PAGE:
Day 2 :
Kaohsiung Medical University, Taiwan
Time : 09:30-10:15
Hans-Uwe Dahms was born in Germany where he received his PhD and DSc degrees in Biology. He was invited to more than 80 countries worldwide for research and lecturing. He is currently a Professor at the Department of Biomedical Science and Environmental Biology in Kaohsiung Medical University, Taiwan. His current research is concerned with environmental health issues affecting public health.
Xenobiotics are affecting the oceans. Among them are antibiotics (ABs) used worldwide to treat diseases and protect the health of humans, animals and plans alike. They are also incorporated into animal feed to improve growth rate and feed efficiency. As antibiotics are poorly absorbed in the gut, the majority is excreted unchanged in feces and urine. Given that land applications of sewage and its subsequent leaching to aquifers is often a common practice in many countries, there is a growing international concern about the potential impact of antibiotic residues on the environment. Frequent use of antibiotics has also raised concerns about increased antibiotic resistance of microorganisms. We here give the opportunity to update information available in the literature on the use, sales, exposure pathways, environmental occurrence, fate, effects and remediation of ABs in the aquatic environment. Only recently, more complex investigations of ABs were made to assess the environmental risks they may pose. Within the last decade an increasing number of studies covering antibiotic input, occurrence, fate and effects were published, but there is still a lack of understanding about antibiotics in the aquatic environment with respect to input sources and quantities, pathways, fate and effects on non-target organisms.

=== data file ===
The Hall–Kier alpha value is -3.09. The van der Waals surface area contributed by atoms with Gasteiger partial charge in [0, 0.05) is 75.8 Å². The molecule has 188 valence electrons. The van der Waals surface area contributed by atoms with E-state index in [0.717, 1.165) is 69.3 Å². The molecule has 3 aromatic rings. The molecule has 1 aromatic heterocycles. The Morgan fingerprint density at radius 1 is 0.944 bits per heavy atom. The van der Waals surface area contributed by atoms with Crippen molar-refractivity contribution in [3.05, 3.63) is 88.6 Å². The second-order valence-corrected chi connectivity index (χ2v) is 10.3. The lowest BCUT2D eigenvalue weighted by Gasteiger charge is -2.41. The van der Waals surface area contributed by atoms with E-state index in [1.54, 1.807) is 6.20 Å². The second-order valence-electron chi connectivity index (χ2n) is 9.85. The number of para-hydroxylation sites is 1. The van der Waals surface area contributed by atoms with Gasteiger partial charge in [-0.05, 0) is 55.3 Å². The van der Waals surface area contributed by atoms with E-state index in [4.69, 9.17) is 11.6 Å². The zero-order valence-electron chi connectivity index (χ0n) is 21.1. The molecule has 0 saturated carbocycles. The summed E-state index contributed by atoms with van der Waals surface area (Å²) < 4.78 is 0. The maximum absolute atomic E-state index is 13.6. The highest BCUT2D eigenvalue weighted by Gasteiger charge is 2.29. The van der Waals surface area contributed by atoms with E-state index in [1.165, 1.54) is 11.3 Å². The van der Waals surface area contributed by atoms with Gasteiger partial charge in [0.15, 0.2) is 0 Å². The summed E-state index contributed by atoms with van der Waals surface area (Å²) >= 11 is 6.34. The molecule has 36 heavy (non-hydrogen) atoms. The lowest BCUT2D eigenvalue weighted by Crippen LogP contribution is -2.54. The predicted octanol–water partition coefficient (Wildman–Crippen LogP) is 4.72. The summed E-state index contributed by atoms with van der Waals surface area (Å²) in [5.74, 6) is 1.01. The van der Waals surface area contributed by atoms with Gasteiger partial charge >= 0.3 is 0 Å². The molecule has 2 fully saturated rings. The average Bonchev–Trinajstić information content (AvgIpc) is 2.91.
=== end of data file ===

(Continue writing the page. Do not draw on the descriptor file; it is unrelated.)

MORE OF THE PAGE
Xiamen University, China
Time : 10:15-11:00
Luo Ping Zhang has his expertise in marine environmental monitoring and integrated environmental quality assessment, strategic environmental assessment and environmental risk assessment, coastal and regional environmental planning and management.
So far, the most popular methods for ecosystem valuation are ecosystem service valuation (ESV), which is based on the utility of ecosystem to human beings rather than on the objective value of the ecosystem. After more than 10 years’ application, it has been found that all losses of ESV were about 10% of the benefits of human activities. The ecosystem intrinsic value (EIV) is defined as an objective value of ecosystem in the earlier studies that emerges from the existence, substance, energy, information, structures, functions and processes of ecosystem, but independent with man, man’s will and preferences. The valuating approach and methods for EIV were developed by using the methods of emergy analysis and eco-exergy analysis from the ecosystem properties, which represents the existent value and the externally working capacity (creative value) of ecosystem, respectively. The evaluating approach and methods of EIV were applied into Xiamen Bay and Pearl River Estuary, China. The results showed that the EIVs of both ecosystems were around USD 54 million km-2 that were irrespective with their socio-economical levels. It demonstrates that the EIVs are the objective value of the ecosystem and independent of human consciousness, will and preference. The total marine EIV in Xiamen Bay was nearly 30 times of ESV and 8.5 times of the GDP of Xiamen marine industry in 2010. EIV in unit area is more than 10 times of the average global ESV in estuaries, the highest marine ESV. It implies a potential undervaluation to ecosystem value by ESV concept and approach. Due to its under-valuating ecosystem, as a result, ESV may mislead decision-making process and results in that ecological degradation continues to accelerate. All of these show that EIV is an objective value of ecosystem, a more rational value can just conserve ecosystem by using it and support decision-making towards sustainability.